Surface pitting in sweet cherry (Prunus avium L.) is characterised by depressions development on the skin surface. Pitting damage happens during harvest and postharvest handling and develops during cold storage. This study compared two cultivars with contrasting susceptibility to pitting (Kordia: tolerant; Sweetheart: susceptible) using a LC-MS/MS proteomic approach to identify key metabolic and signalling pathways related to this disorder during ripening and postharvest storage. The variability observed in the principal component analysis was driven by the cultivars suggesting that surface pitting susceptibility is triggered by the inherent differences between cultivars. Proteins involved in anthocyanin biosynthesis were more abundant in Kordia. Moreover, CCR (cinnamoyl-CoA reductase) and FLS (flavonol synthase) proteins showed higher abundance in Sweetheart. An overexpression in enzymes related to the synthesis of abscisic acid (ABA), jasmonic acid (JA) and ethylene were found in Kordia. A higher abundance of sucrose synthase (SUS), UDP-glycosyltransferases (UDP-GT) and polygalacturonase-inhibiting proteins (PGIP) were observed in Kordia, while a higher content of invertase (INV) was observed in Sweetheart. The overexpression of the studied pathways suggests that tolerance to surface pitting could be correlated to one or more of these factors, and susceptibility might be given by the inherent differences in the metabolic processes of each cultivar.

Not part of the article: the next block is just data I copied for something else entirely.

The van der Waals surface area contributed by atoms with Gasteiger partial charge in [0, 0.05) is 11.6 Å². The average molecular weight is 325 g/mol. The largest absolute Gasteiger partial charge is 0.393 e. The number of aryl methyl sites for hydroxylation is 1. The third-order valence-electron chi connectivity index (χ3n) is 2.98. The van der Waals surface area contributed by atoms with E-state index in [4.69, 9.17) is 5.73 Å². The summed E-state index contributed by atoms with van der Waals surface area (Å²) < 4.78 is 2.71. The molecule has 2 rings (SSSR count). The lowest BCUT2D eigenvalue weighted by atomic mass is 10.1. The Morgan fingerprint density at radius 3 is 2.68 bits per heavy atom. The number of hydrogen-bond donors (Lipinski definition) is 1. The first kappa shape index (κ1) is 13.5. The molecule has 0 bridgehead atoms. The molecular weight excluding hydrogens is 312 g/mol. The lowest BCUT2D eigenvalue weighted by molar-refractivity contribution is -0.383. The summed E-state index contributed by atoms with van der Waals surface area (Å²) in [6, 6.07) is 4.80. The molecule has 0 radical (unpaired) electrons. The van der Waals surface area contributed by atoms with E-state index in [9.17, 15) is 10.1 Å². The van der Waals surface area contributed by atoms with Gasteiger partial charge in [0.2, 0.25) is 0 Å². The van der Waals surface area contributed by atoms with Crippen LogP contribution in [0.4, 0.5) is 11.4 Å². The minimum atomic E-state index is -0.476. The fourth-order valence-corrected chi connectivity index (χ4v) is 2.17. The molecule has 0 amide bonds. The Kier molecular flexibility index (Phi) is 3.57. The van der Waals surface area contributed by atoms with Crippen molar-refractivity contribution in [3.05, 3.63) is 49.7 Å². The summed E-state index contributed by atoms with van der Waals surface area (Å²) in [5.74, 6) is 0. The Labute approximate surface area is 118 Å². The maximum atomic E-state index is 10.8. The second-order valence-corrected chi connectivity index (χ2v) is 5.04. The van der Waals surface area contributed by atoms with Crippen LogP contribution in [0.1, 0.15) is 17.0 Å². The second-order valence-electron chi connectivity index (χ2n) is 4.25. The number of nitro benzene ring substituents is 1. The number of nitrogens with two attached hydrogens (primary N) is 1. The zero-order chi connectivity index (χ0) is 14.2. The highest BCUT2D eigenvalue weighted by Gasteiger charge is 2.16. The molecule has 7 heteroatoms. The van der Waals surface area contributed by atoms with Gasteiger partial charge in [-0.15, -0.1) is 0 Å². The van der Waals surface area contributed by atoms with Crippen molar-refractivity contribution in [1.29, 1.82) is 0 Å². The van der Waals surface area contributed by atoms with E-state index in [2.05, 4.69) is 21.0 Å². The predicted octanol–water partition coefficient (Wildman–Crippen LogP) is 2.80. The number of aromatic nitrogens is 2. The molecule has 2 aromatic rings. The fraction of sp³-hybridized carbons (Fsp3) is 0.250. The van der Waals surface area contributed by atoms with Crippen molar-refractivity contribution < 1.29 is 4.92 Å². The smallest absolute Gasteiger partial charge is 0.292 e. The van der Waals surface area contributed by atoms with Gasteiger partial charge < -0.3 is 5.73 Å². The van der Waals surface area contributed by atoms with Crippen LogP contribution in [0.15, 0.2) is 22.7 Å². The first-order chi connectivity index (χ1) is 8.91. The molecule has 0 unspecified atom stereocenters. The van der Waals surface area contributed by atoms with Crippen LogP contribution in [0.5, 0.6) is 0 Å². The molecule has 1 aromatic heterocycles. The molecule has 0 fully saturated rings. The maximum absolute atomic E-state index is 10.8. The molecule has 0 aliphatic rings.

|Publicación||Journal of Horticultural Science and Biotechnology|
|Estado||Aceptada/en prensa - 2022|
|Publicado de forma externa||Sí|